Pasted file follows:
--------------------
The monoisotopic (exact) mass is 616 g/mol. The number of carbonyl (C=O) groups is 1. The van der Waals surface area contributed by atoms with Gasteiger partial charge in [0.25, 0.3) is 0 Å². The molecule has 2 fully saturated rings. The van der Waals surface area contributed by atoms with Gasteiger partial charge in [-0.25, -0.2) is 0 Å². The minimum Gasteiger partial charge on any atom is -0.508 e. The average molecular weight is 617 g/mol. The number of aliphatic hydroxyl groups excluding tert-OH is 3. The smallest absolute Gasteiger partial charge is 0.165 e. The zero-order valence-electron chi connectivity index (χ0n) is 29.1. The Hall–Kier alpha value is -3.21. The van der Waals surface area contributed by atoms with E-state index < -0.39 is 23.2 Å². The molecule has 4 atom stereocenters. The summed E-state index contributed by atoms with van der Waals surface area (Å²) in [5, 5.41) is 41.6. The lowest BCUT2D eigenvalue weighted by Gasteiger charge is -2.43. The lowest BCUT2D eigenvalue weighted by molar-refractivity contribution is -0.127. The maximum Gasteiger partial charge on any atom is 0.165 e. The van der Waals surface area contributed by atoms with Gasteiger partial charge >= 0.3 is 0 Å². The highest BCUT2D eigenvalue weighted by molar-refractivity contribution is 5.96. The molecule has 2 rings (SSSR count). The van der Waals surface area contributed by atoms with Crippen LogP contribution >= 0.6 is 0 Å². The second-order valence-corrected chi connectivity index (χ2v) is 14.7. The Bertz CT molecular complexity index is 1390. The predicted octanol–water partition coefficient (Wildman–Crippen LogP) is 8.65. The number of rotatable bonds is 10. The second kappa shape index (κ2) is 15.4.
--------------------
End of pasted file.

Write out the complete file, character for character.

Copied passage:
The monoisotopic (exact) mass is 616 g/mol. The number of carbonyl (C=O) groups is 1. The van der Waals surface area contributed by atoms with Gasteiger partial charge in [0.25, 0.3) is 0 Å². The molecule has 2 fully saturated rings. The van der Waals surface area contributed by atoms with Gasteiger partial charge in [-0.25, -0.2) is 0 Å². The minimum Gasteiger partial charge on any atom is -0.508 e. The average molecular weight is 617 g/mol. The number of aliphatic hydroxyl groups excluding tert-OH is 3. The smallest absolute Gasteiger partial charge is 0.165 e. The zero-order valence-electron chi connectivity index (χ0n) is 29.1. The Hall–Kier alpha value is -3.21. The van der Waals surface area contributed by atoms with E-state index < -0.39 is 23.2 Å². The molecule has 4 atom stereocenters. The summed E-state index contributed by atoms with van der Waals surface area (Å²) in [5, 5.41) is 41.6. The lowest BCUT2D eigenvalue weighted by Gasteiger charge is -2.43. The lowest BCUT2D eigenvalue weighted by molar-refractivity contribution is -0.127. The maximum Gasteiger partial charge on any atom is 0.165 e. The van der Waals surface area contributed by atoms with Gasteiger partial charge >= 0.3 is 0 Å². The highest BCUT2D eigenvalue weighted by molar-refractivity contribution is 5.96. The molecule has 2 rings (SSSR count). The van der Waals surface area contributed by atoms with Crippen LogP contribution >= 0.6 is 0 Å². The second-order valence-corrected chi connectivity index (χ2v) is 14.7. The Bertz CT molecular complexity index is 1390. The predicted octanol–water partition coefficient (Wildman–Crippen LogP) is 8.65. The number of rotatable bonds is 10. The second kappa shape index (κ2) is 15.4.